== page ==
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Immuno-oncology: What does 2018 have in store for Big Pharma and their cancer immunotherapies?

AstraZeneca, Bristol-Myers and Roche all have phase III lung cancer trial readouts due next year

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The Cancer Research Institute reckons there are currently more than 2,000 immuno-oncology treatments in some stage of development

Excitement around immuno-oncology treatments has been building for a little while now, and 2018 could be a pivotal year for the still relatively young sector.

It’s probably helpful to kick off with a little explainer about exactly what immuno-oncology, or I-O, treatments are.

What is immuno-oncology?

When a different (foreign) organism enters into the body, the immune system can normally tell that it’s harmful and will attack it, preventing it from causing any harm.

Cancer cells are pretty good at what essentially amounts to identity theft and can pass themselves off as healthy cells, evading detection.

I-O treatments lift the veil on these cells, allowing the immune system to better recognise and subsequently attack them.

One of the key features of I-O is that it uses the body’s own defence mechanism, limiting the damage to healthy cells. That compares with chemotherapy which attacks the tumour by poisoning the bad cells but which also leaves its mark on good ones.

Bristol-Myers top dog but for how long?

Bristol-Myers Squibb’s Opdivo I-O drug, which is used to treat lung cancer and metastatic melanoma as well as other strains of the disease, is currently the top dog and is estimated to have generated around US$4.8bn in 2017.

Merck isn’t too far behind and its flagship Keytruda immunotherapy, which has a wide range of applications including stomach cancer, is expected to rake in around US$3.7bn this year.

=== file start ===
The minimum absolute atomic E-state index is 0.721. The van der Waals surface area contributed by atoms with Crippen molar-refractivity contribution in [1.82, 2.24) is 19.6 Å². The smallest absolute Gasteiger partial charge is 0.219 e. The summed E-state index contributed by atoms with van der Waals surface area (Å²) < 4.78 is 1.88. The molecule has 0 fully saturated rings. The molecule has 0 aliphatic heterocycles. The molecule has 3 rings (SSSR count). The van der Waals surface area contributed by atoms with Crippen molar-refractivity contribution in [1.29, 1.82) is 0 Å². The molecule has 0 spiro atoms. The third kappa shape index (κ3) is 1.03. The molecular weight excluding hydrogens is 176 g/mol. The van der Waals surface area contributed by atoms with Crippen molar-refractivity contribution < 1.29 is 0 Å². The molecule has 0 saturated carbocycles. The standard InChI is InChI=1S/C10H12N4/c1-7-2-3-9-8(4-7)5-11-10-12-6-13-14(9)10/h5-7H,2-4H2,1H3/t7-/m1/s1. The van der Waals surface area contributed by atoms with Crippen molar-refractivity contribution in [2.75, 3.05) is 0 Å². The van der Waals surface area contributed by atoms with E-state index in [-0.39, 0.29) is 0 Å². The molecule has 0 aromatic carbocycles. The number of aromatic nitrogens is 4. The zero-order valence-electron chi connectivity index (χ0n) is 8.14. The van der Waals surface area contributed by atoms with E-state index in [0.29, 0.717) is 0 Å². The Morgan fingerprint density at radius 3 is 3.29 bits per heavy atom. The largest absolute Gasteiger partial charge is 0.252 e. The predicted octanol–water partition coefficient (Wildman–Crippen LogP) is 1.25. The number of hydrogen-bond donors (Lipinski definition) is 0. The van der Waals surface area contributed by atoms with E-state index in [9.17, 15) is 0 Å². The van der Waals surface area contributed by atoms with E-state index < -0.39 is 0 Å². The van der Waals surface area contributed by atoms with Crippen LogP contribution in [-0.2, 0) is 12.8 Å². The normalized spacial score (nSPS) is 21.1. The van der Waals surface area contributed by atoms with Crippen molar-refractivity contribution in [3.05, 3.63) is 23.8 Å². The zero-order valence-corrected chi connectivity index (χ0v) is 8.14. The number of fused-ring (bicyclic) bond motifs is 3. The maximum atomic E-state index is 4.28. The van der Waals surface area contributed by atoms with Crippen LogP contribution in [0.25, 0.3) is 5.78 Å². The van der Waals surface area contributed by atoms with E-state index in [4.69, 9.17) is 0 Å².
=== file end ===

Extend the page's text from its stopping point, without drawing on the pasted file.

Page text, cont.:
Just how long Opdivo and BMS remain on top is uncertain though.

Fresh from positive progression-free survival (PFS) data in one of its phase III I-O trials at the beginning of December, Swiss giant Roche is expected to report on two other late-stage lung cancer studies – IMpower 130 and IMpower 132 – in 2018 (maybe earlier in the case of 130).

Both of those are testing Tecentriq in combination with various chemotherapy drugs. That’s a similar technique to the one successfully adopted by Merck earlier in the year when the FDA approved its Keytruda drug in combination with chemo.

Elsewhere among the big players, overall survival data from AstraZeneca’s phase III MYSTIC lung cancer study will be keenly eyed.

MYSTIC missed it?

MYSTIC – which is looking at how two of Astra’s lead I-O drugs, Imfinzi and tremelimumab, work together in non-small-cell lung cancer patients – has long been seen as high-risk by the markets.

Billions were wiped from the company’s market cap over summer after the trial disappointed with its PFS readout, but chief medical officer Sean Bohen said at the time that overall survival was the real make-or-break data.

That’s due at some point in the first half of 2018 but analysts aren’t overly hopeful even though they agree that it could be a game-changer, 

Bristol isn’t standing still though – it’s got its own phase III lung cancer trial on the go.

Its Checkmate 227 study of Opdivo and another checkpoint inhibitor Yervoy is also expected to read out in 2018.

The initial failure of Astra’s similar cocktail of immuno-oncology drugs in MYSTIC has heightened concerns that Bristol’s approach could share a similar fate.

Why the focus on lung cancer?

Given the significant competition in the lung cancer treatment space, you’d be forgiven for asking why at least one of them hasn’t considered shifting its focus elsewhere.

The cold truth is that the treatment of lung cancer is an extremely lucrative business, potentially worth tens of billions of dollars to these companies in the not too distant future.

Lung cancer is the leading cause of cancer death among both men in women, and it is expected that around 155,000 people will die from the disease this year in the US alone.

Around the globe it accounts for roughly one-third of all cancer deaths – that’s more than breast, prostate and colorectal cancers combined.

Given how big the problem is then, it’s easy to see that an improved solution could be very profitable.

 

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